Cycles and separations: the histotopography of the urinary concentrating process

Kidney Int. 1987 Feb;31(2):538-48. doi: 10.1038/ki.1987.33.


We have analyzed the histotopography of the renal medulla of the rat in terms of cycles and separations. Cycles are pathways by which solute leaving the medulla in an ascending structure (AVR, AHL) is returned to a deeper medullary level. Separations are based on spatial incontiguity and special characteristics of the interstitium and blood supply. The two concepts are complementary: the compartmentalization resulting from separations imparts specificity to the cycles. Structural lateral heterogeneity, consisting in distinct domains organized around vascular bundles, is present in one form or another in all three medullary zones. Such compartmentalization probably leads to heterogeneity in interstitial solute concentrations, a state of affairs inconsistent with the requirements of a "central core". In all such considerations of exchanges between compartments, the lack of a unitary interstitium must be borne in mind. Instead, three general types of interstitium may be distinguished: corresponding roughly to those of the OS and VB, the interbundle region of the IS, and the IM. Among the histotopographic features of the renal medulla not usually included in models of the urinary concentrating mechanism but likely to have functional significance are the association of CD with completely distinct populations of AVR and AHL in the OM and IM; a clear-cut separation throughout the medulla between cycles involving long loops and those involving short loops; the lack of an effective countercurrent association between ascending and descending limbs of short loops in the IS; and a pronounced separation of the venous drainage of the IM from that of the OM.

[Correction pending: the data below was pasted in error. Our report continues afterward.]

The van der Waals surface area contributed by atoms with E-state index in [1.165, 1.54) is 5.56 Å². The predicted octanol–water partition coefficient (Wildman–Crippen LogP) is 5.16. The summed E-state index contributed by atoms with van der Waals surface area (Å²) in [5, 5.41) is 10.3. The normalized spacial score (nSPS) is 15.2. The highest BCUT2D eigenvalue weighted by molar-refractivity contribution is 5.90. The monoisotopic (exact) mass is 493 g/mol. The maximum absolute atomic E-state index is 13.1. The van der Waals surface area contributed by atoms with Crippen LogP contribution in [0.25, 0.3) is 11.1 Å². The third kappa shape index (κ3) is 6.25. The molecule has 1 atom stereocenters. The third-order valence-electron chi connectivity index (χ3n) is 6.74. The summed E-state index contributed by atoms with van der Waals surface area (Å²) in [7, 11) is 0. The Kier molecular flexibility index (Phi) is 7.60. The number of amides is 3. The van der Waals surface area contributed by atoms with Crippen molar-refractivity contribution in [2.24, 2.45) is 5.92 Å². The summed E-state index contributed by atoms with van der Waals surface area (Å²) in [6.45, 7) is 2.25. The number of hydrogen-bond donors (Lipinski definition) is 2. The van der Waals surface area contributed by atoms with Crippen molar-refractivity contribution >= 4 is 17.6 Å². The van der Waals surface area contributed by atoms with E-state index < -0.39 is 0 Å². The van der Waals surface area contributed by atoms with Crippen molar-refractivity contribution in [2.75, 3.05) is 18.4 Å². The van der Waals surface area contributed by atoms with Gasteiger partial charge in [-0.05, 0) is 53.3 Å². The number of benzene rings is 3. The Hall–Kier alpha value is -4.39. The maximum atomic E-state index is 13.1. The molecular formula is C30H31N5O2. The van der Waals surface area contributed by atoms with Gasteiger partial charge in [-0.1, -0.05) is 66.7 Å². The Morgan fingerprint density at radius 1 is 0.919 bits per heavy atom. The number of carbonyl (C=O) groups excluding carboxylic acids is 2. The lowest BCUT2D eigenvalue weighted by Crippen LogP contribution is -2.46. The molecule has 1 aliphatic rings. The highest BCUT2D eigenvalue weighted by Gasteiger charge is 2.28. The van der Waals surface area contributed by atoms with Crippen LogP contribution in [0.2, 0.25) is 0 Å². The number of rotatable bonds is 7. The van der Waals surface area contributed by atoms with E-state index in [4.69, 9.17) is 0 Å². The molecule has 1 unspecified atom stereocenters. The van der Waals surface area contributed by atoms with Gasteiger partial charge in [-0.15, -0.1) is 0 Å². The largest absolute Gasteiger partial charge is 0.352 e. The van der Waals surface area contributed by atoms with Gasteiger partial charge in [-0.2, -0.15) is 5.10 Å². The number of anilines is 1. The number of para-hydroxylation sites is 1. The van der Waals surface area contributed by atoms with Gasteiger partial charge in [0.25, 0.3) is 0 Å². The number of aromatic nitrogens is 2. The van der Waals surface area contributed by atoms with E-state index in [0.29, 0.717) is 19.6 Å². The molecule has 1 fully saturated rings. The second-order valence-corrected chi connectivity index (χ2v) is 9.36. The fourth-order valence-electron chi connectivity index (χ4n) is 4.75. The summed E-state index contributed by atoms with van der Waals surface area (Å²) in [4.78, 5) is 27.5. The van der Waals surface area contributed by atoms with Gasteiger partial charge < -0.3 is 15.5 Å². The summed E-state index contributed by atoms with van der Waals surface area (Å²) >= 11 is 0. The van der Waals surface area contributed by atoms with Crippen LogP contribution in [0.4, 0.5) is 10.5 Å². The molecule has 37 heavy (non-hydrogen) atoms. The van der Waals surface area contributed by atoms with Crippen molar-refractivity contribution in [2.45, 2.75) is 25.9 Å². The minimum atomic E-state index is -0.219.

Publication types

  • Review

MeSH terms

  • Animals
  • Humans
  • Kidney Concentrating Ability*
  • Kidney Medulla / anatomy & histology*
  • Kidney Tubules, Collecting / physiology
  • Rats